Based on locomotor activity (i.e., wheel-running), the activity of the sildenafil group more quickly adjusted to the new earlier time than did the saline group. Additionally, the response was dose-dependent. On average it took about 12 days for the saline group to re-entrain to the new schedule but 8 days for the sildenafil group on a moderate (3.5 mg/kg) dose of the drug. A low dose of the drug (1.0 mg/kg) did not re-entrain the rhythm but a high dose (10 mg/kg) more quickly re-entrained the hamsters (6 days). (However, the high dose resulted in erections.) The researchers concluded that sildenafil could more quickly re-entrain animals to a new schedule by inducing a phase advance.
In another aspect of the study to investigate the effect of PDE inhibition on the circadian effects of light pulses, Agostino et al. subjected the hamsters 6 hours after lights off to a low level (50 lux) light pulse lasting 15 minutes. Sildenafil (3.5 mg/kg) or saline was injected at 15, 45, or 90 minutes before the light pulse. With the saline group, the onset of dark phase activity occurred approximately 76.0 minutes earlier the next night. When the animals were given sildenafil 45 minutes before the pulse, the onset of dark phase activity occurred about 150 minutes earlier the next night. When the animals were given sildenafil 90 minutes before the light pulse, the onset of activity was not significantly different from that of the saline group. The researchers also found no significant difference between the groups when the animals were injected 15 minutes before the light pulse. Sildenafil is the most studied PDE-5 inhibitor drug. Other PDE enzyme classes besides the PDE-5 class may play a role in circadian rhythmicity. (PDE enzymes encompass 11 classes.) The PDE-6 class of enzymes are found in the photoreceptive cells (i.e., rods and cones) of the retina and interact with cGMP in the retina. The PDE-9 class also interacts with cGMP and is found in the SCN. The role of these two classes of PDE enzymes have not yet been investigated for their roles in circadian rhythmicity.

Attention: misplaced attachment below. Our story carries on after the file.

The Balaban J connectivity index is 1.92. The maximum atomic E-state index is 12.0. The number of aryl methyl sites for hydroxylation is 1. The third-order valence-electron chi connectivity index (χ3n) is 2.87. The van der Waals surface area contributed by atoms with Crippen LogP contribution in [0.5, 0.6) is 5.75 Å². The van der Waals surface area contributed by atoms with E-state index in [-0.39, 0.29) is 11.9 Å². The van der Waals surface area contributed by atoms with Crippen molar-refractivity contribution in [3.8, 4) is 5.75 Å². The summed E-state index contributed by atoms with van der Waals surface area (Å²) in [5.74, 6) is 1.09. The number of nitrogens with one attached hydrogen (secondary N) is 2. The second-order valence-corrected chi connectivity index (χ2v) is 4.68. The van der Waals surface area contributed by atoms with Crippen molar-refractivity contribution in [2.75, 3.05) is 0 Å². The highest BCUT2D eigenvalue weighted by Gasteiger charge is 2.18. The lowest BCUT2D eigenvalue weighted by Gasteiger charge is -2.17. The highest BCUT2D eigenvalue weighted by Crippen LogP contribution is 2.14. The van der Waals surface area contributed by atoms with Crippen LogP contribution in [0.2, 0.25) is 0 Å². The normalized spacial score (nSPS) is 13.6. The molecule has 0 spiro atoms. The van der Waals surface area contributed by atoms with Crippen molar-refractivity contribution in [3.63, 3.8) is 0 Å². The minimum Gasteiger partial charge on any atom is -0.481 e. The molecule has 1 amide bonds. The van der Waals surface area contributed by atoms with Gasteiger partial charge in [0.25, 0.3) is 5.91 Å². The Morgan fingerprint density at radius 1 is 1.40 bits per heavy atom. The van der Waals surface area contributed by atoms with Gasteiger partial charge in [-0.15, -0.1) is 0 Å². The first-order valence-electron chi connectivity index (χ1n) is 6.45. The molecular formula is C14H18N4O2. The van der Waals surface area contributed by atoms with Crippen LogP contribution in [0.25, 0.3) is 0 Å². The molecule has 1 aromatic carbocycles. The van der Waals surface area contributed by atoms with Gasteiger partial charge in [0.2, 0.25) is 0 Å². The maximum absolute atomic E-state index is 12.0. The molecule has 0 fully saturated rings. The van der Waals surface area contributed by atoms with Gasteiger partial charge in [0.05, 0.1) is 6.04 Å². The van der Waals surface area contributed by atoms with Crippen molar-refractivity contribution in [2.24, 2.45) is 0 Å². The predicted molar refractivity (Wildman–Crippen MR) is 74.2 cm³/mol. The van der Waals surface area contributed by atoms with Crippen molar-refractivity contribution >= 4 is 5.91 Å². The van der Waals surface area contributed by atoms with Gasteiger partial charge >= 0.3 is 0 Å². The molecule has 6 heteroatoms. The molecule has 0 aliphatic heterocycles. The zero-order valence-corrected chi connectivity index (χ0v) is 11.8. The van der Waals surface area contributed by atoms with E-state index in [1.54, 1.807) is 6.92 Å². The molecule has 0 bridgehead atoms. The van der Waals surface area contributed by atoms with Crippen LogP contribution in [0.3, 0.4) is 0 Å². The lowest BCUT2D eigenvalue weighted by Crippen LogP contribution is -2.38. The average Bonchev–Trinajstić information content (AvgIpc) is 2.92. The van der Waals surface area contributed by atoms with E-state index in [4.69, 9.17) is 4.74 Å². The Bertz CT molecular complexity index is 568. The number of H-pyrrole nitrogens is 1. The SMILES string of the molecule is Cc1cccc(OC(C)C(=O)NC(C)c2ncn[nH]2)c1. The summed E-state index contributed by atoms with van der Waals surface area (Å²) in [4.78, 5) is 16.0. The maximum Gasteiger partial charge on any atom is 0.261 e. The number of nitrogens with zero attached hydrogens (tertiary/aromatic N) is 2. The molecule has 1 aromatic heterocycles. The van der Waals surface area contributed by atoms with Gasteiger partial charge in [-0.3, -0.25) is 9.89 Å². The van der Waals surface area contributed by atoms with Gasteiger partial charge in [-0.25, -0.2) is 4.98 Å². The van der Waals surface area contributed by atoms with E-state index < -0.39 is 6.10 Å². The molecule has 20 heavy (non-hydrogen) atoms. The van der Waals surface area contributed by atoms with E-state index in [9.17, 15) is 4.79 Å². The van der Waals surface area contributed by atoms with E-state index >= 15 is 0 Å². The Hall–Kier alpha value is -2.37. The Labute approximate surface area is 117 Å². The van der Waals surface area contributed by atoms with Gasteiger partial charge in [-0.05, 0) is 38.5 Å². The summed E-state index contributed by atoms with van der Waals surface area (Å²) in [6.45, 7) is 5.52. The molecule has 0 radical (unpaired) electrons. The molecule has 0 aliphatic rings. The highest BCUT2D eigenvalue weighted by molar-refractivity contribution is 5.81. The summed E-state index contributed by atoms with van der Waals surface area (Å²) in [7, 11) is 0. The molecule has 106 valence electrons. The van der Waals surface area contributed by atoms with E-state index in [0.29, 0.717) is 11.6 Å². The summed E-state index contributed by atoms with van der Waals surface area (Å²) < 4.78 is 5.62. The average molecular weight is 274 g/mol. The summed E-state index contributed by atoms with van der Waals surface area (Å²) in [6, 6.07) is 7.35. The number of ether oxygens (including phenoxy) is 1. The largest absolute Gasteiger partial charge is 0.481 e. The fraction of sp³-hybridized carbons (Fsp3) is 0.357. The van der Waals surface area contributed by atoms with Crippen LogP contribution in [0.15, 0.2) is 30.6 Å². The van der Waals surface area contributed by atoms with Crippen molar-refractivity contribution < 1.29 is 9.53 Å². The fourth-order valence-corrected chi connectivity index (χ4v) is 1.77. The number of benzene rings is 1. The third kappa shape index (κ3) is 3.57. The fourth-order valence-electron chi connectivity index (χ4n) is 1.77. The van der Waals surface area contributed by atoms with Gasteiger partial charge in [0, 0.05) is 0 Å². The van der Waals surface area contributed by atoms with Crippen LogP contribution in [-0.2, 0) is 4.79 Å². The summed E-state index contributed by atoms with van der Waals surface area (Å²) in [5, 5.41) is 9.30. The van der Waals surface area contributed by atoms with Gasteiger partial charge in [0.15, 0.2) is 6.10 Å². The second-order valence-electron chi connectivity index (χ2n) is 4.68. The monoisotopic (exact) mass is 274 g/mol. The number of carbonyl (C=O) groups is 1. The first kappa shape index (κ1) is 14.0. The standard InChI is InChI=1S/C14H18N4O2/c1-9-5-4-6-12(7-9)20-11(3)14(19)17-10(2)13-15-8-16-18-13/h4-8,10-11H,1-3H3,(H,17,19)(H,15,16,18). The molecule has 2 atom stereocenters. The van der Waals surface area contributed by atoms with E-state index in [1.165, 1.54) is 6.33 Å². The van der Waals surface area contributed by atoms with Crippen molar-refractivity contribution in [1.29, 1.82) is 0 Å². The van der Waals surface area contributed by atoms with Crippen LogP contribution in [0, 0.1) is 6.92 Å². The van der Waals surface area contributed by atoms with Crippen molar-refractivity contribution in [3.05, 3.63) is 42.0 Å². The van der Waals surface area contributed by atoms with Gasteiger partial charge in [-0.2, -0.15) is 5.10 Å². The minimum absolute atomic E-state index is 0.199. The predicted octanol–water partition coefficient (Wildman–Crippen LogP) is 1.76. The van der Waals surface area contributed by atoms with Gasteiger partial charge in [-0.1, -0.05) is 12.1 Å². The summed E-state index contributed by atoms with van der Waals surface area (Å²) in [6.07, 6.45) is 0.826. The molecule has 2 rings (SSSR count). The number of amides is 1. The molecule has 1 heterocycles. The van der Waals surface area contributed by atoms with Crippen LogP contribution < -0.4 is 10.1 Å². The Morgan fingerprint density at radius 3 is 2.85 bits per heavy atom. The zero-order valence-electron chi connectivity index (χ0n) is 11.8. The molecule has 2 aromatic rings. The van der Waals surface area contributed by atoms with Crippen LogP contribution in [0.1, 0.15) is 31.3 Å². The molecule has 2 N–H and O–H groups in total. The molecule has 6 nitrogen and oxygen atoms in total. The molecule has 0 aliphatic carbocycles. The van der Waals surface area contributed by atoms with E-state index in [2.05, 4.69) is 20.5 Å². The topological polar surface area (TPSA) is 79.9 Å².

The phase-advancing effect of sildenafil has not yet been examined in humans. Current treatments for circadian rhythm disorders (e.g., delayed sleep-phase syndrome) or circadian rhythm dysfunctions caused by sleep disruptions (e.g., shift work, jet lag) may involve chronotherapy, bright light therapy, or melatonin. Altering the levels of cGMP may offer another treatment strategy. If one were able to control phase-advances, this could potentially improve safety, alertness, and even the health of people who work jobs involving a counter-clock-wise rotating shift (i.e., working third-second-first shift) or flying/driving frequently from west-to-east. For people with circadian rhythm disorders, altering cGMP levels in the SCN could potentially improve one's entrainment to environmental cues (particularly light).
by Regina Patrick RPSGT
Regina Patrick RPSCT is a Polysomnographic Technologist at St. Vincent Mercy Sleep Center in Toledo, Ohio and appears regularly in Focus Journal. She can be reached at firstname.lastname@example.org.
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|Title Annotation:||SLEEP MEDICINE|
|Publication:||FOCUS: Journal for Respiratory Care & Sleep Medicine|
|Date:||May 1, 2008|